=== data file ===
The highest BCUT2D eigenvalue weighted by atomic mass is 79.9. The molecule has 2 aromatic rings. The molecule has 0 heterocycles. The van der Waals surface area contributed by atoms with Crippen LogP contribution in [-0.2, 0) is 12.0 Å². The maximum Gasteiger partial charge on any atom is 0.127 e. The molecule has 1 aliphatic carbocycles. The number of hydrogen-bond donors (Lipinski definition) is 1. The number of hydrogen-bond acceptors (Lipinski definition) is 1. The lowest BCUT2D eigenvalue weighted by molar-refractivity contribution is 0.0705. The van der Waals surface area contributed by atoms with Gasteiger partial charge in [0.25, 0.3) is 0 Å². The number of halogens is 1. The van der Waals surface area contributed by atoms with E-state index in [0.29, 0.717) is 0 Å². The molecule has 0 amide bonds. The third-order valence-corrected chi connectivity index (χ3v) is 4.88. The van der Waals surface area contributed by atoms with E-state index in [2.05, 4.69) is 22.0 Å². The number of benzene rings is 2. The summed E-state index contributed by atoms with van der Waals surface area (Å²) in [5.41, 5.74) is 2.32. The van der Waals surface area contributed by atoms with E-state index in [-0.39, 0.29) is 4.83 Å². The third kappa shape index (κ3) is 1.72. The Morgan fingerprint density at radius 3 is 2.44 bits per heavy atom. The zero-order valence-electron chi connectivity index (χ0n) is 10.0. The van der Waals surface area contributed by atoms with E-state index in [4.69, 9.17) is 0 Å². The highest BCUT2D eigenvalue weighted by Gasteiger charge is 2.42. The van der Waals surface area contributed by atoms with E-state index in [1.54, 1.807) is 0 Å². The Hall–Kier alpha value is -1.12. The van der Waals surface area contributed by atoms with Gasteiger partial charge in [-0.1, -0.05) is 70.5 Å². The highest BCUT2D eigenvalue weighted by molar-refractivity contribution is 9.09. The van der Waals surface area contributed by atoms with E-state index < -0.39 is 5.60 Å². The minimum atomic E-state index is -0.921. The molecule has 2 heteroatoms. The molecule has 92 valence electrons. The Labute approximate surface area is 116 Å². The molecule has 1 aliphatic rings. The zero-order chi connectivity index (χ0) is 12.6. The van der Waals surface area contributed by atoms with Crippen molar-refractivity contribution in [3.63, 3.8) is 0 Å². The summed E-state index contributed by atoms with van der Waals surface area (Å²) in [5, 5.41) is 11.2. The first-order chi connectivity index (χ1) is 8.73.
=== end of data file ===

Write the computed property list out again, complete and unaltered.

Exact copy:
The highest BCUT2D eigenvalue weighted by atomic mass is 79.9. The molecule has 2 aromatic rings. The molecule has 0 heterocycles. The van der Waals surface area contributed by atoms with Crippen LogP contribution in [-0.2, 0) is 12.0 Å². The maximum Gasteiger partial charge on any atom is 0.127 e. The molecule has 1 aliphatic carbocycles. The number of hydrogen-bond donors (Lipinski definition) is 1. The number of hydrogen-bond acceptors (Lipinski definition) is 1. The lowest BCUT2D eigenvalue weighted by molar-refractivity contribution is 0.0705. The van der Waals surface area contributed by atoms with Gasteiger partial charge in [0.25, 0.3) is 0 Å². The number of halogens is 1. The van der Waals surface area contributed by atoms with E-state index in [0.29, 0.717) is 0 Å². The molecule has 0 amide bonds. The third-order valence-corrected chi connectivity index (χ3v) is 4.88. The van der Waals surface area contributed by atoms with E-state index in [2.05, 4.69) is 22.0 Å². The number of benzene rings is 2. The summed E-state index contributed by atoms with van der Waals surface area (Å²) in [5.41, 5.74) is 2.32. The van der Waals surface area contributed by atoms with E-state index in [-0.39, 0.29) is 4.83 Å². The third kappa shape index (κ3) is 1.72. The Morgan fingerprint density at radius 3 is 2.44 bits per heavy atom. The zero-order valence-electron chi connectivity index (χ0n) is 10.0. The van der Waals surface area contributed by atoms with E-state index in [4.69, 9.17) is 0 Å². The highest BCUT2D eigenvalue weighted by Gasteiger charge is 2.42. The van der Waals surface area contributed by atoms with E-state index in [1.54, 1.807) is 0 Å². The Hall–Kier alpha value is -1.12. The van der Waals surface area contributed by atoms with Gasteiger partial charge in [-0.1, -0.05) is 70.5 Å². The highest BCUT2D eigenvalue weighted by molar-refractivity contribution is 9.09. The van der Waals surface area contributed by atoms with E-state index < -0.39 is 5.60 Å². The minimum atomic E-state index is -0.921. The molecule has 2 heteroatoms. The molecule has 92 valence electrons. The Labute approximate surface area is 116 Å². The molecule has 1 aliphatic rings. The zero-order chi connectivity index (χ0) is 12.6. The van der Waals surface area contributed by atoms with Crippen molar-refractivity contribution in [3.63, 3.8) is 0 Å². The summed E-state index contributed by atoms with van der Waals surface area (Å²) in [5, 5.41) is 11.2. The first-order chi connectivity index (χ1) is 8.73.